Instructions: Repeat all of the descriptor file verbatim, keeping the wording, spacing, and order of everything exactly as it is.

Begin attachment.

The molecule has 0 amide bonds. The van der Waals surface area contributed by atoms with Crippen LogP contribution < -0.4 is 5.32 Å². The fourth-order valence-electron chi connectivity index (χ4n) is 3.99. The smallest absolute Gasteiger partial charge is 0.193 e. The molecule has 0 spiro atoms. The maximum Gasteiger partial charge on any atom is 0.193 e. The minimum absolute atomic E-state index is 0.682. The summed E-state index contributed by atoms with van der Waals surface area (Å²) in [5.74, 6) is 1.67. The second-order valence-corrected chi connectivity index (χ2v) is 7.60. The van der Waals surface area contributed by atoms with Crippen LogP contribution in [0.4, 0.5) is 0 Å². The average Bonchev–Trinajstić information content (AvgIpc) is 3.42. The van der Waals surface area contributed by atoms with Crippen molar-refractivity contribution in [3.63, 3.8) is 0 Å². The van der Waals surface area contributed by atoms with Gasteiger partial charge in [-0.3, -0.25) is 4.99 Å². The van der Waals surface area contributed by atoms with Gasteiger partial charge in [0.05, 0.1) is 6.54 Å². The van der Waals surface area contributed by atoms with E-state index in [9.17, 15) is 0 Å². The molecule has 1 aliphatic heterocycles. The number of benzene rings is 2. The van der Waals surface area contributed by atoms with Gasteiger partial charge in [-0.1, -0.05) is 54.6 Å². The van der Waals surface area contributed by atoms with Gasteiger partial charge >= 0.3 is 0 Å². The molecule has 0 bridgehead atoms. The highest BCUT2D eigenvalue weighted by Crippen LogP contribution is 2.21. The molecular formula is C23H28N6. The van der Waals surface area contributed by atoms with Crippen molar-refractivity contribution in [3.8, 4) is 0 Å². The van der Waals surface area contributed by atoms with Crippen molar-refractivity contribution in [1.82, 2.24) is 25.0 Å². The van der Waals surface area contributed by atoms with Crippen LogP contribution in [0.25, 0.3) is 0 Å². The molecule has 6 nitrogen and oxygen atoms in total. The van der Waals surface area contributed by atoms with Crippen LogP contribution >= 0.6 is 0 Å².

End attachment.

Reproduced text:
The molecule has 0 amide bonds. The van der Waals surface area contributed by atoms with Crippen LogP contribution < -0.4 is 5.32 Å². The fourth-order valence-electron chi connectivity index (χ4n) is 3.99. The smallest absolute Gasteiger partial charge is 0.193 e. The molecule has 0 spiro atoms. The maximum Gasteiger partial charge on any atom is 0.193 e. The minimum absolute atomic E-state index is 0.682. The summed E-state index contributed by atoms with van der Waals surface area (Å²) in [5.74, 6) is 1.67. The second-order valence-corrected chi connectivity index (χ2v) is 7.60. The van der Waals surface area contributed by atoms with Crippen LogP contribution in [0.4, 0.5) is 0 Å². The average Bonchev–Trinajstić information content (AvgIpc) is 3.42. The van der Waals surface area contributed by atoms with Crippen molar-refractivity contribution in [3.63, 3.8) is 0 Å². The van der Waals surface area contributed by atoms with Gasteiger partial charge in [-0.3, -0.25) is 4.99 Å². The van der Waals surface area contributed by atoms with Gasteiger partial charge in [0.05, 0.1) is 6.54 Å². The van der Waals surface area contributed by atoms with E-state index in [9.17, 15) is 0 Å². The molecule has 1 aliphatic heterocycles. The number of benzene rings is 2. The van der Waals surface area contributed by atoms with Gasteiger partial charge in [-0.1, -0.05) is 54.6 Å². The van der Waals surface area contributed by atoms with Gasteiger partial charge >= 0.3 is 0 Å². The molecule has 0 bridgehead atoms. The highest BCUT2D eigenvalue weighted by Crippen LogP contribution is 2.21. The molecular formula is C23H28N6. The van der Waals surface area contributed by atoms with Crippen molar-refractivity contribution in [3.8, 4) is 0 Å². The van der Waals surface area contributed by atoms with Crippen molar-refractivity contribution in [1.82, 2.24) is 25.0 Å². The van der Waals surface area contributed by atoms with Crippen LogP contribution in [0.25, 0.3) is 0 Å². The molecule has 6 nitrogen and oxygen atoms in total. The van der Waals surface area contributed by atoms with Crippen LogP contribution >= 0.6 is 0 Å².